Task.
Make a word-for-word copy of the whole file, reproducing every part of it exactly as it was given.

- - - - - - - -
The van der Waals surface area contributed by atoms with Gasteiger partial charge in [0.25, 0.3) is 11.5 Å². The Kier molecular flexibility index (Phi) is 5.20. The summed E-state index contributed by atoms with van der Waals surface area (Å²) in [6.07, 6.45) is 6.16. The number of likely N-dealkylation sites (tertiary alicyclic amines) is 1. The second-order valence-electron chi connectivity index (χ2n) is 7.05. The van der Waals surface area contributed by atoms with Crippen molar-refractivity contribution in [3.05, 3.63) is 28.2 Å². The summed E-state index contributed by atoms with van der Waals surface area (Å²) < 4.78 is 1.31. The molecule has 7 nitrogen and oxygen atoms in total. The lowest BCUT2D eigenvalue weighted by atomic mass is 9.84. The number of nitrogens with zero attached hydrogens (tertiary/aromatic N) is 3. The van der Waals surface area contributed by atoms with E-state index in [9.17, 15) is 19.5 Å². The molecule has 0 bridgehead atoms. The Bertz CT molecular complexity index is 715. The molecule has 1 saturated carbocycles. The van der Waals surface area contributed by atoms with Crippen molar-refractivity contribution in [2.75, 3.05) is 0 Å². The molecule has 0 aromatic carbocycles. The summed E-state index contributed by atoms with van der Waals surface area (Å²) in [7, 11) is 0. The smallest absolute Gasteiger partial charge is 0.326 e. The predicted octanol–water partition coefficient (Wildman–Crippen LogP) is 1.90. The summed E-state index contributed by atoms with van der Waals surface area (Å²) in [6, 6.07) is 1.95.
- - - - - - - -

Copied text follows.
The van der Waals surface area contributed by atoms with Gasteiger partial charge in [0.25, 0.3) is 11.5 Å². The Kier molecular flexibility index (Phi) is 5.20. The summed E-state index contributed by atoms with van der Waals surface area (Å²) in [6.07, 6.45) is 6.16. The number of likely N-dealkylation sites (tertiary alicyclic amines) is 1. The second-order valence-electron chi connectivity index (χ2n) is 7.05. The van der Waals surface area contributed by atoms with Crippen molar-refractivity contribution in [3.05, 3.63) is 28.2 Å². The summed E-state index contributed by atoms with van der Waals surface area (Å²) < 4.78 is 1.31. The molecule has 7 nitrogen and oxygen atoms in total. The lowest BCUT2D eigenvalue weighted by atomic mass is 9.84. The number of nitrogens with zero attached hydrogens (tertiary/aromatic N) is 3. The van der Waals surface area contributed by atoms with E-state index in [9.17, 15) is 19.5 Å². The molecule has 0 bridgehead atoms. The Bertz CT molecular complexity index is 715. The molecule has 1 saturated carbocycles. The van der Waals surface area contributed by atoms with Crippen molar-refractivity contribution in [2.75, 3.05) is 0 Å². The molecule has 0 aromatic carbocycles. The summed E-state index contributed by atoms with van der Waals surface area (Å²) in [7, 11) is 0. The smallest absolute Gasteiger partial charge is 0.326 e. The predicted octanol–water partition coefficient (Wildman–Crippen LogP) is 1.90. The summed E-state index contributed by atoms with van der Waals surface area (Å²) in [6, 6.07) is 1.95.